Clinical Dilemmas and a Review of Strategies to Manage Drug Shortages [article]

Here’s an interesting article in the Journal of Pharmacy Practice. The article, Clinical Dilemmas and a Review of Strategies to Manage Drug Shortages appears online ahead of print (doi: 10.1177/0897190013482332). Unfortunately you’ll hit a paywall, so if you don’t have a subscription all you’ll get is the abstract.

That’s unfortunate because according to the article “The expanded phased approach outlined here [in the article] provides a consistent, systematic approach for the management of drug shortages“. You would think they’d want everyone to know about the expanded phased approach due to the “health care crisis” created by drug shortages. Just sayin’.

Abstract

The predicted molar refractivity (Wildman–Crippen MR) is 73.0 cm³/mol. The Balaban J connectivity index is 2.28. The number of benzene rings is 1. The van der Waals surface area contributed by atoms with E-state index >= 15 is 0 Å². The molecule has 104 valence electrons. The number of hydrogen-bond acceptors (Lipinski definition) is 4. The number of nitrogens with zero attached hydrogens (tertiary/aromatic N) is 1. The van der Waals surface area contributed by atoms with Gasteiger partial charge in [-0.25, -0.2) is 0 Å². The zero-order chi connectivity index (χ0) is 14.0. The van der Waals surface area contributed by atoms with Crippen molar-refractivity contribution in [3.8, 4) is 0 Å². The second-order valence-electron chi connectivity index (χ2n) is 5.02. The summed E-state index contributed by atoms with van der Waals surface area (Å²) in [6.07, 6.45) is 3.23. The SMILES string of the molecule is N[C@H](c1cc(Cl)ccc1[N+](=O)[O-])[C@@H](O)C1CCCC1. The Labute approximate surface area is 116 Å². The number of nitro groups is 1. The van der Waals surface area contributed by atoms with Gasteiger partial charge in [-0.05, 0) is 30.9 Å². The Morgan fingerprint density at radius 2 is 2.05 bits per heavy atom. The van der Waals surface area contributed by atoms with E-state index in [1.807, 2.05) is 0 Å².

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Objective: The objectives of this article are to review the clinical implications of drug shortages highlighting patient safety, sedation, and oncology and introduce an expanded phase approach for the management of drug shortages. Data Sources: Literature retrieval was accessed through a PubMed search of English-language sources from January 1990 through April 2012 using the medical subject heading pharmaceutical preparations/supply and distribution and the general search term drug shortages. Study Selection and Data Extraction: All original prospective and retrospective studies, peer-reviewed guidelines, consensus statements, and review articles were evaluated for inclusion. Relevance was determined considering the therapeutic class, focus on drug shortages, and manuscript type. Data Synthesis: The increased number of drug shortages has created significant challenges for health care providers. Two particularly vulnerable populations are critically ill and oncology patients. A lack of therapeutic alternatives in critically ill patients may impact patient safety as well as treatment outcomes. Similarly, a chemotherapy agent in short supply may contribute to adverse outcomes in oncology patients. Conclusions: The mounting number of drug shortages has created a health care crisis, requiring changes in management strategies as well as clinical practice. The expanded phased approach outlined here provides a consistent, systematic approach for the management of drug shortages.

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